Our additional identified SNPs in both cohorts were also located within introns and their biological impact may not be obvious, but they do demonstrate overlap with chromatin remodeling regions as well as gene expression enhancing and transcription factor binding sites. Intronic enhancers are not unusual. Chromatin looping and interaction between intronic enhancers and promoters have been identified for heme oxygenase-1 [41] and CFTR [42]. Additionally, alpha-fetoprotein has also been reported to harbor an enhancer and an alternative promoter in its first intron [43]. Therefore, many of the top SNPs found in our study or SNPs in good LD with them may possibly affect the risk of developing CRS through transcriptional regulation of KCNMA1 or KCNQ5.

One of the limitations of this study is how the phenotype of CRS is defined. We selected a pediatric population in an effort to minimize environmental contributions to disease and enhance a genetic signal, however, the diagnosis of CRS in a pediatric population is more challenging than adults for multiple reasons including feasibility issues with nasal endoscopy and computed tomography (CT) imaging. Every effort was made to ensure patients met strict inclusion criteria for this study with not just a history suggestive of CRS, but objective data in the form of nasal endoscopy and/or CT imaging when feasible. Further, ruling out other known contributors of pediatric CRS including CF and primary immune deficiencies were sought to the best of our ability. Another major limitation is that these analyses are based on genetic associations. As always, functional studies should be performed to elucidate the biological consequences of these findings.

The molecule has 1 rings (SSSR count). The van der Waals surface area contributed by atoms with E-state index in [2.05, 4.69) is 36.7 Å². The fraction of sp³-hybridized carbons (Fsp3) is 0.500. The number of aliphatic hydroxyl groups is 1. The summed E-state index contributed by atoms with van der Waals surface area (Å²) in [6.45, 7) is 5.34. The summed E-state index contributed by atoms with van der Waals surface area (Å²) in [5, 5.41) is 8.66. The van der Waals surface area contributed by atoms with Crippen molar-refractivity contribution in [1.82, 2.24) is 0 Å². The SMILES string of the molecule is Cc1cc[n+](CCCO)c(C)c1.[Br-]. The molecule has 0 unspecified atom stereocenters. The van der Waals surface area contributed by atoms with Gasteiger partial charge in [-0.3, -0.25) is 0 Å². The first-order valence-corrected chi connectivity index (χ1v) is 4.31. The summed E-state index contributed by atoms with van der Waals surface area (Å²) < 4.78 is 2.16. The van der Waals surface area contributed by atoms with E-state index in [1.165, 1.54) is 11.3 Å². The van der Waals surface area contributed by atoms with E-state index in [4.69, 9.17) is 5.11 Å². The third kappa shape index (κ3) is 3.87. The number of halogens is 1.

In summary, this is the first report of a genetic association between potassium channel epithelial physiology and the development of CRS. Further study is needed to confirm the biological relevance of this finding in both pediatric and adult CRS populations.

Supporting Information

Table S1.

SNPs close to or in gene CFTR with p-value<1×10−5 before CF patients were removed and the corresponding statistics after CF patients were removed.



Table S2.

Test of interactions between independent significant SNPs in genes KCNMA1 and KCNQ5.



Table S3.